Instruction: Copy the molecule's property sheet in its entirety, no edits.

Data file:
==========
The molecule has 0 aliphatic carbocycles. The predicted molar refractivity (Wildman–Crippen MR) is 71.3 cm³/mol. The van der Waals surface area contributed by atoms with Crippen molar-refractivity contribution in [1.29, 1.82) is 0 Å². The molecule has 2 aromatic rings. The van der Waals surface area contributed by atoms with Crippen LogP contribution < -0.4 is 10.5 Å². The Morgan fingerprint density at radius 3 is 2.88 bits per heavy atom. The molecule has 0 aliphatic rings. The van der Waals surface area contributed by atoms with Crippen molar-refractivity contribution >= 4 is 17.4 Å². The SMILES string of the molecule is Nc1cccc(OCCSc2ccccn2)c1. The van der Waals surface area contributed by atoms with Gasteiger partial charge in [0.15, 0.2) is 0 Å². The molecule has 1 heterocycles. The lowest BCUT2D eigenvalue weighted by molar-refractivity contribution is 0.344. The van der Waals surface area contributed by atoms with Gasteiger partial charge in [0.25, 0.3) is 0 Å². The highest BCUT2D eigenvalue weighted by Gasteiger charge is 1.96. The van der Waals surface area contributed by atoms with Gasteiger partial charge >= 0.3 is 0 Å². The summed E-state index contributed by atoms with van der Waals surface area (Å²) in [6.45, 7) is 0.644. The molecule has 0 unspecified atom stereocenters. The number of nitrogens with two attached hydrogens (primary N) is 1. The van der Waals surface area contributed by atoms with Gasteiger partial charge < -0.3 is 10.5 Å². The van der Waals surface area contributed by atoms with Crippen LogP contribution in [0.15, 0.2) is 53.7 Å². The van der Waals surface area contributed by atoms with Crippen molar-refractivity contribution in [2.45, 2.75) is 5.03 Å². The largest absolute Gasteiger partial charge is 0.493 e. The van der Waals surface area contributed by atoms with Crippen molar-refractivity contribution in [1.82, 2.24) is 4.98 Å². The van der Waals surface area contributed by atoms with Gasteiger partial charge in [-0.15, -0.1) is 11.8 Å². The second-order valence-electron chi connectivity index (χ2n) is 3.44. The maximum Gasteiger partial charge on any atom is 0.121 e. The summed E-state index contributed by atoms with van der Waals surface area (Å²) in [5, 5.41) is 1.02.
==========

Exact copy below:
The molecule has 0 aliphatic carbocycles. The predicted molar refractivity (Wildman–Crippen MR) is 71.3 cm³/mol. The van der Waals surface area contributed by atoms with Crippen molar-refractivity contribution in [1.29, 1.82) is 0 Å². The molecule has 2 aromatic rings. The van der Waals surface area contributed by atoms with Crippen LogP contribution < -0.4 is 10.5 Å². The Morgan fingerprint density at radius 3 is 2.88 bits per heavy atom. The molecule has 0 aliphatic rings. The van der Waals surface area contributed by atoms with Crippen molar-refractivity contribution >= 4 is 17.4 Å². The SMILES string of the molecule is Nc1cccc(OCCSc2ccccn2)c1. The van der Waals surface area contributed by atoms with Gasteiger partial charge in [0.15, 0.2) is 0 Å². The molecule has 1 heterocycles. The lowest BCUT2D eigenvalue weighted by molar-refractivity contribution is 0.344. The van der Waals surface area contributed by atoms with Gasteiger partial charge in [0.25, 0.3) is 0 Å². The highest BCUT2D eigenvalue weighted by Gasteiger charge is 1.96. The van der Waals surface area contributed by atoms with Gasteiger partial charge >= 0.3 is 0 Å². The summed E-state index contributed by atoms with van der Waals surface area (Å²) in [6.45, 7) is 0.644. The molecule has 0 unspecified atom stereocenters. The number of nitrogens with two attached hydrogens (primary N) is 1. The van der Waals surface area contributed by atoms with Gasteiger partial charge < -0.3 is 10.5 Å². The van der Waals surface area contributed by atoms with Crippen LogP contribution in [0.15, 0.2) is 53.7 Å². The van der Waals surface area contributed by atoms with Crippen molar-refractivity contribution in [2.45, 2.75) is 5.03 Å². The largest absolute Gasteiger partial charge is 0.493 e. The van der Waals surface area contributed by atoms with Crippen molar-refractivity contribution in [1.82, 2.24) is 4.98 Å². The van der Waals surface area contributed by atoms with Gasteiger partial charge in [-0.15, -0.1) is 11.8 Å². The second-order valence-electron chi connectivity index (χ2n) is 3.44. The maximum Gasteiger partial charge on any atom is 0.121 e. The summed E-state index contributed by atoms with van der Waals surface area (Å²) in [5, 5.41) is 1.02.